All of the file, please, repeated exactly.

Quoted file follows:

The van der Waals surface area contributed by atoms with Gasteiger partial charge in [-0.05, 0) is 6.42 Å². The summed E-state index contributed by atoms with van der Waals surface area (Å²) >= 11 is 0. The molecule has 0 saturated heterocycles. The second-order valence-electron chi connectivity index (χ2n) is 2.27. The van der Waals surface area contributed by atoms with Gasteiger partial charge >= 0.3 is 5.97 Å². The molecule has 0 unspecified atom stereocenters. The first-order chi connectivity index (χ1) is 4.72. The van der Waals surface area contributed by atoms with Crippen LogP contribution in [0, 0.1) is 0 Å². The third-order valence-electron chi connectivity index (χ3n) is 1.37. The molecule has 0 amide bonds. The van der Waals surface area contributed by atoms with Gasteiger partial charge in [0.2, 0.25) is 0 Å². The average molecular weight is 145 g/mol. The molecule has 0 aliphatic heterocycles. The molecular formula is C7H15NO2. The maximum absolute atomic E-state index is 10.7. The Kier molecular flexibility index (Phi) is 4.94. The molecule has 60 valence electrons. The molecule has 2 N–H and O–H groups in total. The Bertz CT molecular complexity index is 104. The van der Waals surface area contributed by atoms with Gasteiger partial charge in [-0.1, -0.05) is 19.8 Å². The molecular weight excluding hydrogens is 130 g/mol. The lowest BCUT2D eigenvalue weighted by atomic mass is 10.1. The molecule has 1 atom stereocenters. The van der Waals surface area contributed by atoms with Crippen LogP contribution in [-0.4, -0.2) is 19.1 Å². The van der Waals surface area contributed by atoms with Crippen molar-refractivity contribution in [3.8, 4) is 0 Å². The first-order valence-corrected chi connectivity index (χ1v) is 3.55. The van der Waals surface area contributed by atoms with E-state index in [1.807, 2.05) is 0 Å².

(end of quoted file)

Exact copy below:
The van der Waals surface area contributed by atoms with Gasteiger partial charge in [-0.05, 0) is 6.42 Å². The summed E-state index contributed by atoms with van der Waals surface area (Å²) >= 11 is 0. The molecule has 0 saturated heterocycles. The second-order valence-electron chi connectivity index (χ2n) is 2.27. The van der Waals surface area contributed by atoms with Gasteiger partial charge >= 0.3 is 5.97 Å². The molecule has 0 unspecified atom stereocenters. The first-order chi connectivity index (χ1) is 4.72. The van der Waals surface area contributed by atoms with Crippen LogP contribution in [0, 0.1) is 0 Å². The third-order valence-electron chi connectivity index (χ3n) is 1.37. The molecule has 0 amide bonds. The van der Waals surface area contributed by atoms with Gasteiger partial charge in [0.2, 0.25) is 0 Å². The average molecular weight is 145 g/mol. The molecule has 0 aliphatic heterocycles. The molecular formula is C7H15NO2. The maximum absolute atomic E-state index is 10.7. The Kier molecular flexibility index (Phi) is 4.94. The molecule has 60 valence electrons. The molecule has 2 N–H and O–H groups in total. The Bertz CT molecular complexity index is 104. The van der Waals surface area contributed by atoms with Gasteiger partial charge in [-0.1, -0.05) is 19.8 Å². The molecular weight excluding hydrogens is 130 g/mol. The lowest BCUT2D eigenvalue weighted by atomic mass is 10.1. The molecule has 1 atom stereocenters. The van der Waals surface area contributed by atoms with Crippen LogP contribution in [-0.4, -0.2) is 19.1 Å². The van der Waals surface area contributed by atoms with Crippen molar-refractivity contribution in [3.8, 4) is 0 Å². The first-order valence-corrected chi connectivity index (χ1v) is 3.55. The van der Waals surface area contributed by atoms with E-state index in [1.807, 2.05) is 0 Å².